KUT has been reminding Austinites about Monday’s primary election voter registration deadline for a few weeks. (One more time: IT’S MONDAY, FEB. 5.) If you’ve registered in the past and haven’t moved since then, you’re cool; no re-registration needed.
But if you have moved within the county, it’s a good idea to make sure your registration moved with you. So that’s what one of my co-workers did this morning, casually typing his information in on the Texas Secretary of State’s elections page. He just wanted to make sure everything was in good standing heading into the election.
After entering his name, driver license number and date of birth, he got a bit of a shock: His registration was in “suspense.”
Wait, what? What does that mean? Registration is usually considered a binary state: You’re either registered or you’re not. So what’s this middle ground?
According to the Travis County tax assessor-collector’s office, which is in charge of voter registration, it means my co-worker’s registration card was returned to the office undelivered. An undelivered card usually means someone has either moved or died, so his or her current registration is in question. Once that initial attempt to mail a registration card is returned, the clock to kick that person off the voter rolls starts ticking. If you have a suspended registration and don’t vote in the next two election cycles, you’re registration is eliminated.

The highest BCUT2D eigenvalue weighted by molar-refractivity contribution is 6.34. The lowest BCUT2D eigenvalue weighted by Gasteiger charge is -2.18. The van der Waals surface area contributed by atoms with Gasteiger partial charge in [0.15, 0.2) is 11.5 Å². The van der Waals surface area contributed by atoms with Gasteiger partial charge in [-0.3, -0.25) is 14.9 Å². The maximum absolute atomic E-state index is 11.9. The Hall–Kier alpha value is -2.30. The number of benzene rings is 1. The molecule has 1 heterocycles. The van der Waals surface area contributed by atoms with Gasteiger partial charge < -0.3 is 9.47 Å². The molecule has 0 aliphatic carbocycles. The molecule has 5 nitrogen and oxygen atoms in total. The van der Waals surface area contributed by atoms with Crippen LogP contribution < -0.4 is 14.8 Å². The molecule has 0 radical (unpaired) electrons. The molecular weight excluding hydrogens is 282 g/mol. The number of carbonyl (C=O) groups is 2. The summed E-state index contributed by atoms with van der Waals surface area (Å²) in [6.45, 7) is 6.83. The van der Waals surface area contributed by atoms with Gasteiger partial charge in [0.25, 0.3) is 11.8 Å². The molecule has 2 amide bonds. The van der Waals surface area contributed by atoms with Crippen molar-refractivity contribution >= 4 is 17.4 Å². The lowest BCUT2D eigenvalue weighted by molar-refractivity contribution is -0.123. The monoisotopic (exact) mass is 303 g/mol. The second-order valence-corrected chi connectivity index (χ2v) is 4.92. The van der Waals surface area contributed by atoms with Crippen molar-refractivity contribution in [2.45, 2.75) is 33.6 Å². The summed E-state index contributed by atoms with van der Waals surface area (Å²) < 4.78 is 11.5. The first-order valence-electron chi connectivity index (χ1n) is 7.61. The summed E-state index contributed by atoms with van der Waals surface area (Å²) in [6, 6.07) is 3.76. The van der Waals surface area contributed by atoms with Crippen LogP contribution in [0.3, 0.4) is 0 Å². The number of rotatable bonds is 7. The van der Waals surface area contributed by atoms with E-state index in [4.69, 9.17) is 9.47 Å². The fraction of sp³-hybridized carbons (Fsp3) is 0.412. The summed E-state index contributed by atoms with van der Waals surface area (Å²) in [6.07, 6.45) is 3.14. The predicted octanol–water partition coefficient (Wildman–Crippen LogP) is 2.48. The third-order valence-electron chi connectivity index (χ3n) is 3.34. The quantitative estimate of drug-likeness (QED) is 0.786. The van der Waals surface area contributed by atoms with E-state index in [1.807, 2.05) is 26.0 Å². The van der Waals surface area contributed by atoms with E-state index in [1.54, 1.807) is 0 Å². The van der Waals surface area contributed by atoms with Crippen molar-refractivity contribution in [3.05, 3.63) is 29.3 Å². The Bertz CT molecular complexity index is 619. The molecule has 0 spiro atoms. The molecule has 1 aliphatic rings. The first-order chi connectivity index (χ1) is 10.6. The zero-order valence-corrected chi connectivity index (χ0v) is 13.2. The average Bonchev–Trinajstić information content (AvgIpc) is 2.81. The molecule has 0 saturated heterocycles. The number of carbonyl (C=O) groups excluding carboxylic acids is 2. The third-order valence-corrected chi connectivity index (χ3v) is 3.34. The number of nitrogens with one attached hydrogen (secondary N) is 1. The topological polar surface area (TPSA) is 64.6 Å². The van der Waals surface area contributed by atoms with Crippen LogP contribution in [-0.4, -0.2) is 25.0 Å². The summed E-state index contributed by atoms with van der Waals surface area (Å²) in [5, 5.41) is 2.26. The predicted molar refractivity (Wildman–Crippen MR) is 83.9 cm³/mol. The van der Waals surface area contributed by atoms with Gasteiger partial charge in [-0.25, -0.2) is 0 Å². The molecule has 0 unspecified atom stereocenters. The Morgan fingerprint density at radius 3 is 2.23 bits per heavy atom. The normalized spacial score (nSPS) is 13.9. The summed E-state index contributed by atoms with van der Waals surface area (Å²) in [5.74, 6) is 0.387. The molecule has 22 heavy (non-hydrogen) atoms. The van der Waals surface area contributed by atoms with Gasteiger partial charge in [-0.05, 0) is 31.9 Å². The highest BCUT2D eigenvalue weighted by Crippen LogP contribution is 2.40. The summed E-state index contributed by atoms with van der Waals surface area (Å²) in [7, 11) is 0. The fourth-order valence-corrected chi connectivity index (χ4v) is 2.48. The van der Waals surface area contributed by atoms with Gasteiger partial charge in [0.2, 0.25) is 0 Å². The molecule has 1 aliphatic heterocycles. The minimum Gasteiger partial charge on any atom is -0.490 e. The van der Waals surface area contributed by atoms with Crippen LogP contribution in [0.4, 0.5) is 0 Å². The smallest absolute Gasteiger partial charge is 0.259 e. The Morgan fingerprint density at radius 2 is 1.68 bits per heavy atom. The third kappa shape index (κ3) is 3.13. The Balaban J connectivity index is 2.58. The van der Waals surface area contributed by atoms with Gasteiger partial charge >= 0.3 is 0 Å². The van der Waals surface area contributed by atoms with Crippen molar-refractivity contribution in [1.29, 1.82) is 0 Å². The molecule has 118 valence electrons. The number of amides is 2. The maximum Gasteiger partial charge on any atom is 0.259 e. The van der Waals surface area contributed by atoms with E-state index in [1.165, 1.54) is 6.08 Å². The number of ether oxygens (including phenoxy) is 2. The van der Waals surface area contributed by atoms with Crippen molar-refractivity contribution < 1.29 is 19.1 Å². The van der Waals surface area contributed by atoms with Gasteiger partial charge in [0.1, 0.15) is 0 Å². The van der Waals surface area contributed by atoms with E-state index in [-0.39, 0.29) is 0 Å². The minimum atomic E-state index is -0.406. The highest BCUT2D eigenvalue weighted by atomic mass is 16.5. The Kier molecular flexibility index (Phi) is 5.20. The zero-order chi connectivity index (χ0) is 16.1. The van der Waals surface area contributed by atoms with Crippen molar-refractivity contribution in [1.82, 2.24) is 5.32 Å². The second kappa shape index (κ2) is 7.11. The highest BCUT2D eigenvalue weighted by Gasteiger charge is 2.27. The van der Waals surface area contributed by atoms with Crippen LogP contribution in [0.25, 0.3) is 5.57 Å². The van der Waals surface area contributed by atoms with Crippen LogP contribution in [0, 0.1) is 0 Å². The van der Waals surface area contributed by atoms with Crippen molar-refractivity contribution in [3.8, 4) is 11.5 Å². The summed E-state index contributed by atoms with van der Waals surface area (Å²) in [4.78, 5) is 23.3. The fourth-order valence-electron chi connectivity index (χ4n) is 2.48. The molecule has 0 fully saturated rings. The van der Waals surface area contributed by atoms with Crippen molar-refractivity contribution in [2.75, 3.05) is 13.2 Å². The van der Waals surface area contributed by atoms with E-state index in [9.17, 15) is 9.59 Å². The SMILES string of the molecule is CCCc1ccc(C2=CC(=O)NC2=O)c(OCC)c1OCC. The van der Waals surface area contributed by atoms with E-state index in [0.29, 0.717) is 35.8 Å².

Whether you call it a cleanup or even a purge, the practice removed more than 1 million people from voter rolls last year in Texas. The Secretary of State’s office says the state has already added back more than that number in new registrations.
So what can my co-worker do? He moved within Travis County last year, and his registration card was delivered to and then returned from his previous address. Clearing it all up can be as easy as heading to the polls, doing a little paperwork, and presto – he’ll be allowed to vote a regular ballot.
He can also head to the county tax assessor collector’s office before the Monday night deadline and update his registration. Even easier, since he lives in Travis County, he can visit votetravis.com and update his registration online. (The online option works only if you’re updating a registration within the same county.)
As KUT has mentioned before, the best way to NOT be surprised when you head to the polls is to check your voter registration status while there’s still time to update it. No matter where you live in Texas, you can check your registration status at votetexas.gov and also find information on what kind of ID you need to vote.
If you want to know what’s going to be on the ballot, head over to vote411.org. The site, run by the League of Women Voters, lets you type in your address and get a personalized ballot with all the races you can vote on in the March primary.
If you have any questions about the primaries and how to vote, send it to our TXDecides project and we’ll try to answer.